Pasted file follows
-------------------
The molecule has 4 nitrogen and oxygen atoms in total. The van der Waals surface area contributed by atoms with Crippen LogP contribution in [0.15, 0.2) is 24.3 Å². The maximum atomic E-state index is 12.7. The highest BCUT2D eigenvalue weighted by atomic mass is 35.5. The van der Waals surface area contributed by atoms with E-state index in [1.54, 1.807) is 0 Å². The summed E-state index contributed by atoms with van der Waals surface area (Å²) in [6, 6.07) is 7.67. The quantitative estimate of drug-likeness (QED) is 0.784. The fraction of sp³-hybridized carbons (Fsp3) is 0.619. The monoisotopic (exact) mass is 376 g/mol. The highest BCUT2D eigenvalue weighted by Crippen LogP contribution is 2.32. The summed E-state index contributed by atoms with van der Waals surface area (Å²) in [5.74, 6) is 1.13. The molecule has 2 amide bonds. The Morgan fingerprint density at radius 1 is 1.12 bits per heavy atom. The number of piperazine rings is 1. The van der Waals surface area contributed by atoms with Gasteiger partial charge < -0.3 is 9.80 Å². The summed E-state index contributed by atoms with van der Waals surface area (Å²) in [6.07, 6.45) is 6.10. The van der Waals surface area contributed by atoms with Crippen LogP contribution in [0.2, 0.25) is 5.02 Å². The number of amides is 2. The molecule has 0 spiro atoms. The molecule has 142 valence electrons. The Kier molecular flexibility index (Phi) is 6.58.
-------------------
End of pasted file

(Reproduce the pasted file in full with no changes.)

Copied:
The molecule has 4 nitrogen and oxygen atoms in total. The van der Waals surface area contributed by atoms with Crippen LogP contribution in [0.15, 0.2) is 24.3 Å². The maximum atomic E-state index is 12.7. The highest BCUT2D eigenvalue weighted by atomic mass is 35.5. The van der Waals surface area contributed by atoms with E-state index in [1.54, 1.807) is 0 Å². The summed E-state index contributed by atoms with van der Waals surface area (Å²) in [6, 6.07) is 7.67. The quantitative estimate of drug-likeness (QED) is 0.784. The fraction of sp³-hybridized carbons (Fsp3) is 0.619. The monoisotopic (exact) mass is 376 g/mol. The highest BCUT2D eigenvalue weighted by Crippen LogP contribution is 2.32. The summed E-state index contributed by atoms with van der Waals surface area (Å²) in [5.74, 6) is 1.13. The molecule has 2 amide bonds. The Morgan fingerprint density at radius 1 is 1.12 bits per heavy atom. The number of piperazine rings is 1. The van der Waals surface area contributed by atoms with Gasteiger partial charge < -0.3 is 9.80 Å². The summed E-state index contributed by atoms with van der Waals surface area (Å²) in [6.07, 6.45) is 6.10. The van der Waals surface area contributed by atoms with Crippen LogP contribution in [0.2, 0.25) is 5.02 Å². The number of amides is 2. The molecule has 0 spiro atoms. The molecule has 142 valence electrons. The Kier molecular flexibility index (Phi) is 6.58.